The US-led coalition in Iraq says an arrest warrant has been issued for radical cleric Moqtada Sadr.
Police joined the militants' protest in Basra
A coalition spokesman told a news conference in Baghdad that the warrant had been issued in connection with the murder of a rival cleric last year.
The statement came on the second day of violent anti-coalition protests across Iraq by Mr Sadr's supporters.
US helicopter gunships targeted militia members loyal to Mr Sadr in the mainly Shia district of al-Shuala in Baghdad.
Coalition officials told a news conference in Baghdad that the warrant for Mr Sadr's arrest had been drawn up by an Iraqi judge and would be executed "without advance warning".
Mr Sadr has denied any involvement in the killing of Abdel-Majid al-Khoei in Najaf in April last year.
The Shia protests were triggered by the closure of Mr Sadr's al-Hawza newspaper a week ago on the grounds that it was inciting violence.
They intensified after the arrest on Saturday of one of Mr Sadr's top aides, Mustafa Yacoubi, in connection with Mr Khoei's murder.
The coalition accuses Mr Sadr of trying to usurp its power and says the revolt will not be tolerated.
Many of Iraq's majority Shia Muslims, repressed under Saddam Hussein, welcomed last year's US-led invasion, and attacks on coalition forces were largely confined to the minority Sunni community before Sunday's violence.
However, Mr Sadr has become an increasingly outspoken opponent of the occupation.
The US administrator in Iraq, Paul Bremer, said on Monday that Mr Sadr's followers had effectively placed themselves outside the law.
But Mr Sadr responded by saying he was "proud" to be considered an outlaw by the US.
The cleric, who is being protected by armed supporters at a mosque in the city of Kufa, was quoted by Reuters news agency as saying: "If that means breaking the law of the American tyranny... I'm proud of that and that is why I'm in revolt."
The latest upsurge in violence has fuelled speculation that the handover might be delayed.
But in Washington, President George W Bush said the US was committed to handing over sovereignty to Iraqis on 30 June.
Apache gunships targeted militiamen of Mr Sadr's Mehdi Army on the streets of the capital's mainly Shia district of al-Shuala as a battle raged on the ground, correspondents report.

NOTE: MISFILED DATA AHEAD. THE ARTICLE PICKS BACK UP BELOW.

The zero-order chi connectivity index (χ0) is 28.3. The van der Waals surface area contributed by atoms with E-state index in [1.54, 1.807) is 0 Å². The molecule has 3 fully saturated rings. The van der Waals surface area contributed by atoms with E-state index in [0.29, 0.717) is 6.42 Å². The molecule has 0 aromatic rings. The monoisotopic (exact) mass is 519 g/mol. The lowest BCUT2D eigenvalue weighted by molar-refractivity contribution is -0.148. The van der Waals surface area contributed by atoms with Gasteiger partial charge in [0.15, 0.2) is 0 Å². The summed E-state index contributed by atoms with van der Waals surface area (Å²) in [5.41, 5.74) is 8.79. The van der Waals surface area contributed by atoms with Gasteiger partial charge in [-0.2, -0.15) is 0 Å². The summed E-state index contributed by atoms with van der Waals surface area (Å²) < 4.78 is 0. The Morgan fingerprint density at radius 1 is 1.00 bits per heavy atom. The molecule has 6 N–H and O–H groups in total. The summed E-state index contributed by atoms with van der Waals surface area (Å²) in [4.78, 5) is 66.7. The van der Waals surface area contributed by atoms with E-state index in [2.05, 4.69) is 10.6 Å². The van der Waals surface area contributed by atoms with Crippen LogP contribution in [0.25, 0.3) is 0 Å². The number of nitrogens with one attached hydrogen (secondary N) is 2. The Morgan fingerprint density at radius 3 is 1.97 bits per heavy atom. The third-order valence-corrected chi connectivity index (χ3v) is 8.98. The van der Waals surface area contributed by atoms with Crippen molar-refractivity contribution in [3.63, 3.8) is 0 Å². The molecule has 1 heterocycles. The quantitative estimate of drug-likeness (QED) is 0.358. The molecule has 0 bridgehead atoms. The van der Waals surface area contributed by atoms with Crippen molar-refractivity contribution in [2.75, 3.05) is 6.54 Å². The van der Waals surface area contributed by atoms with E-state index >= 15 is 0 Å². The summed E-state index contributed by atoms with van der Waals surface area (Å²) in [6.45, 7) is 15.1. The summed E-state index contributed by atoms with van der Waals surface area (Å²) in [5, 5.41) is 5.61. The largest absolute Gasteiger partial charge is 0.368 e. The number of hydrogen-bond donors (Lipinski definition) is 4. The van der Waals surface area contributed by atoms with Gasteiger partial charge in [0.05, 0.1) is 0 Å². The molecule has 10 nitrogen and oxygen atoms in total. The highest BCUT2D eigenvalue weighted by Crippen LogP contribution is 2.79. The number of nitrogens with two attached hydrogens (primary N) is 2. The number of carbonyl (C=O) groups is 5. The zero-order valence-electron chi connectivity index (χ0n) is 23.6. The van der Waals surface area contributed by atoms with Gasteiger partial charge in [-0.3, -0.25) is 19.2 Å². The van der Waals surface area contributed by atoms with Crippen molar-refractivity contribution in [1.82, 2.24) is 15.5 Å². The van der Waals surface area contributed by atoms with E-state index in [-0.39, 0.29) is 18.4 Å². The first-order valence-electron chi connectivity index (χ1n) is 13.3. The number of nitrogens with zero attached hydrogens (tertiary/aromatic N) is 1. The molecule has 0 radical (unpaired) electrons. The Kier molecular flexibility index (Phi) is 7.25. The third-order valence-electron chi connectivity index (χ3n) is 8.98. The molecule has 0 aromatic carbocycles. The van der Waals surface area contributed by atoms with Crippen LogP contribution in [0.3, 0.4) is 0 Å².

One US vehicle was reported to be in flames, but there were no immediate reports of casualties.
At least nine coalition soldiers and 46 Iraqis have been killed in confrontations related to the protests.
Local resident Abbas Amid told the AFP news agency that fighting had flared after a US troop convoy tried to enter Shuala and came under heavy fire.
There was also tension in Sadr City, a district which saw eight US troops and a reported 22 Iraqis killed in Sunday's fighting.
American tanks were blocking approaches to the area and soldiers were carrying out vehicle searches as angry protesters gathered again.
US troops also began an offensive in Falluja, a Sunni town where four Americans were killed and mutilated.
In the southern city of Basra, about 150 Mehdi Army members occupied the governor's office at dawn on Monday as part of the protests, but in the evening they ended their action.
At one stage British forces moved towards the governor's office and gunfire was heard, but the soldiers then withdrew.
Four Shia Iraqis were killed in clashes with UK forces in the south-eastern city of Amara on Sunday, while a protest which turned violent near the holy city of Najaf left a coalition soldier from El Salvador dead, along with about 20 Iraqis.
Paul Bremer accused Mr Sadr of seeking to "establish his authority in the place of the legitimate authority".
"We have a group under Moqtada al-Sadr that has basically placed itself outside the legal authorities, the coalition and Iraqi officials," he said in Baghdad.
Grand Ayatollah Ali al-Sistani, Iraq's leading Shia cleric, appealed for calm and negotiations on Sunday, as a call to "terrorise the enemy" circulated among Moqtada al-Sadr's followers.